Applying the Daubert -Paoli factors, Dr. Hedge's methodology proves unreliable. Even if one assumes that Dr. Hedge's hypothesis--that defendants' keyboard substantially caused Mrs. Reiff's injuries--is testable through an ergonomic analysis of the various factors affecting her typing activity, *fn15" Dr. Hedge conducted no such analysis. He did not observe Mrs. Reiff's typing technique or posture, question her about her work habits, determine the configuration of her workstation, or evaluate the kind of material she typed at her computer keyboard. See Defendants' Ex. 3 at 99-101 (Hedge Deposition). As a result, Dr. Hedge gave no consideration to alternative ergonomic causes of Mrs. Reiff's carpal tunnel syndrome. Cf. Defendants' Exs. 25-26 (Hedge Articles) (examining posture among other factors contributing to carpal tunnel syndrome). Indeed, without knowing how hard Mrs. Reiff types, Dr. Hedge could not accurately determine whether defendants' keyboard or Mrs. Reiff's own typing technique was more responsible for the keyforces she expended typing.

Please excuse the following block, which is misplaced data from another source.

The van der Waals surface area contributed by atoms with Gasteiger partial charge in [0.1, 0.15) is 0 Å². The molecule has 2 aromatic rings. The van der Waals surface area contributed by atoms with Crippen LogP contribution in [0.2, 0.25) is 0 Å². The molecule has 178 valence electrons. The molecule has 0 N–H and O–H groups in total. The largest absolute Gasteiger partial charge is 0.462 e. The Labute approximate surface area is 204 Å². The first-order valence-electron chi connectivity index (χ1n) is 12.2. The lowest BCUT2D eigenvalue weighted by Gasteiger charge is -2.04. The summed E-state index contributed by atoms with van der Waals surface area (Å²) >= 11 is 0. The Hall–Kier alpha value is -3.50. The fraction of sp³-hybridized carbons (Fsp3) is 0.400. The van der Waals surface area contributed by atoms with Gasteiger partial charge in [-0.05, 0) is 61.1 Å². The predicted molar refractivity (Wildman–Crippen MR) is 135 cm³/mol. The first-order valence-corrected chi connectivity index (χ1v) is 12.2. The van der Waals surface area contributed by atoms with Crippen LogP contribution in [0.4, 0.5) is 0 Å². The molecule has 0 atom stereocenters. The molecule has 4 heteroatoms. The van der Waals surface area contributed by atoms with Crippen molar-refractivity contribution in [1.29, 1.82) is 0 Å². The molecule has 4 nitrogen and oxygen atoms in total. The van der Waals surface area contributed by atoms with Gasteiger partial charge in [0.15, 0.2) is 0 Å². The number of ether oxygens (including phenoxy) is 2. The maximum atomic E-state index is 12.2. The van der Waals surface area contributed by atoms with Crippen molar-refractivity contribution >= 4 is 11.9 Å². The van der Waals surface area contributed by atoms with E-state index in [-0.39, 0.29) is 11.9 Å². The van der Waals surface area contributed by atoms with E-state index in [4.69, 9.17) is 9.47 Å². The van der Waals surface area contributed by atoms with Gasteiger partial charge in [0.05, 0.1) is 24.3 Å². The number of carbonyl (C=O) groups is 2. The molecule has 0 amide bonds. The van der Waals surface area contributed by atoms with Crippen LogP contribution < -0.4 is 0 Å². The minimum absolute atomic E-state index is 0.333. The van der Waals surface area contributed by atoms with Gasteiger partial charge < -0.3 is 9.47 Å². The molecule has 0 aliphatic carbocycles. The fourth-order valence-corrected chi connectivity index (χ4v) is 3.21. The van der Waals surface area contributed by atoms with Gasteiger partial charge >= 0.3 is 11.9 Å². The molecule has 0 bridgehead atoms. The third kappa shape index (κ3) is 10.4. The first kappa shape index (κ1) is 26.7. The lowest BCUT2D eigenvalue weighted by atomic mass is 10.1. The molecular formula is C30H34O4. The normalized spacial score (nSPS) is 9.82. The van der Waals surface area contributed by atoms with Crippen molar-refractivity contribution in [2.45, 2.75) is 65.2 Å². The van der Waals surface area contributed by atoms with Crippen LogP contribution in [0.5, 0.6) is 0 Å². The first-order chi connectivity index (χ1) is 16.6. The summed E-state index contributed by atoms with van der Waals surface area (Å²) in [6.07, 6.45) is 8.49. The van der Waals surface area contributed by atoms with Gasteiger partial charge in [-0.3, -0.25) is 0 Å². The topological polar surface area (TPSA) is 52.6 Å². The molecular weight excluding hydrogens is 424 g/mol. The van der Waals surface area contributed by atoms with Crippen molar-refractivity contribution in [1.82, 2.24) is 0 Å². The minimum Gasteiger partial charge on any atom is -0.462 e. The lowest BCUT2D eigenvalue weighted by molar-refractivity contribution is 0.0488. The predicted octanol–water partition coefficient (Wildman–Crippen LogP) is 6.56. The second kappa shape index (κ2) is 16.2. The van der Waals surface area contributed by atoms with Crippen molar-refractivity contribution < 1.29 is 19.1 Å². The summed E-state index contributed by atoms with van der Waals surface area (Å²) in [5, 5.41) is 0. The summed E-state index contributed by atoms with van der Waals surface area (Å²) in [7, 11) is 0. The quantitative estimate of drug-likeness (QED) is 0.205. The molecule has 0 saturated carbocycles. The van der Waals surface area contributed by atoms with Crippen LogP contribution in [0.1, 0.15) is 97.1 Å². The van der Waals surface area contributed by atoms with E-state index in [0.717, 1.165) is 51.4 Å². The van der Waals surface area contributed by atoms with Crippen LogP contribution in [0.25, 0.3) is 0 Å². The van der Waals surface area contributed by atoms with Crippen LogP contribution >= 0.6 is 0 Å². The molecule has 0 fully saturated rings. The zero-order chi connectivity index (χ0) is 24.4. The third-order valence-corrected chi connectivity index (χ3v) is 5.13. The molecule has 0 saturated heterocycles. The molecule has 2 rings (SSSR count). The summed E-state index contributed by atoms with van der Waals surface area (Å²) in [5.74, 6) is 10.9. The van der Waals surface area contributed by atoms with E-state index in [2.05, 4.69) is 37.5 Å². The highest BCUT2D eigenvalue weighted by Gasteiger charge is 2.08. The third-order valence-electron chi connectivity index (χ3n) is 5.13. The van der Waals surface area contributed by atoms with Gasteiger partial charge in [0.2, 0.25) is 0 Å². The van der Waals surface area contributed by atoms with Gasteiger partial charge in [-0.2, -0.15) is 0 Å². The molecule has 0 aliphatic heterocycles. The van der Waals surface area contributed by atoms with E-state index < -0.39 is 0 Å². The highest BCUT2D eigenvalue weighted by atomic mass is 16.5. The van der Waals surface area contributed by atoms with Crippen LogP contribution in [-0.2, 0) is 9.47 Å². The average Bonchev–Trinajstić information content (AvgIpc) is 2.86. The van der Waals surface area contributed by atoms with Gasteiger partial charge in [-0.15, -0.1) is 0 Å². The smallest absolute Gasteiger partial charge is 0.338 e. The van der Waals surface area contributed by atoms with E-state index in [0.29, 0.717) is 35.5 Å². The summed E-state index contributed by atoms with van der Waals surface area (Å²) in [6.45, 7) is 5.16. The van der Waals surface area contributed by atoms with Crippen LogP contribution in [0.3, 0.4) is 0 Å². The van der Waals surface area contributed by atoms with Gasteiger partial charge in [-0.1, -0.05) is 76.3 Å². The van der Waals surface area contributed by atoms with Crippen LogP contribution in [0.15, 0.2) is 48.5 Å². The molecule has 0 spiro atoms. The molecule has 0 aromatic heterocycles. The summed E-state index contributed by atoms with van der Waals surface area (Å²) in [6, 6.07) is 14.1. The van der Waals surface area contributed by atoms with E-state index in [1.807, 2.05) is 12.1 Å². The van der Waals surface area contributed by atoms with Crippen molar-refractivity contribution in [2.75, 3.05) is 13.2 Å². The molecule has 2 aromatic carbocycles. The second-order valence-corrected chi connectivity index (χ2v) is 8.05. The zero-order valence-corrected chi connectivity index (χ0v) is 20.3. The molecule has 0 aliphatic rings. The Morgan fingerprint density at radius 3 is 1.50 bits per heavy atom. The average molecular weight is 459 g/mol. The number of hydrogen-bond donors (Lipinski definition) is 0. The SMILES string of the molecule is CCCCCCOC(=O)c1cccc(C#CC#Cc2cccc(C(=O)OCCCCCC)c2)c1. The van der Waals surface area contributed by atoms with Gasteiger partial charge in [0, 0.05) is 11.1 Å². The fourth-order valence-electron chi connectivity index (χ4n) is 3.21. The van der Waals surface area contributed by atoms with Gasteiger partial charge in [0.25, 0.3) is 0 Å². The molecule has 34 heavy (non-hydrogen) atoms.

In Diaz v. Johnson Matthey, Inc., 893 F. Supp. 358 (D.N.J. 1995), this Court held an expert opinion on specific causation unreliable where an expert similarly failed to account for possible alternative causes of a plaintiff's illness. See id. at 360 (citing Paoli, 35 F.3d at 760). Like the precluded experts in Paoli and Diaz, Dr. Hedge has offered "no reasonable explanation as to why he . . . still believe[s] that the defendants' [computer keyboard was] a substantial factor in bringing about [Mrs. Reiff's] illness." Paoli, 35 F.3d at 360; Diaz, 893 F. Supp. at 360. Like the precluded expert in Diaz, he "ignores or is unable to satisfactorily discount [alternative causes]" and "did little, if anything, to rule [them] out." Diaz, 893 F. Supp. at 360 (internal quotation marks omitted). In view of this glaring deficiency in Dr. Hedge's methodology, this Court holds his testimony on specific causation unreliable under Federal Rule of Evidence 702. The Court will preclude it accordingly.

 2. Goldstein Opinion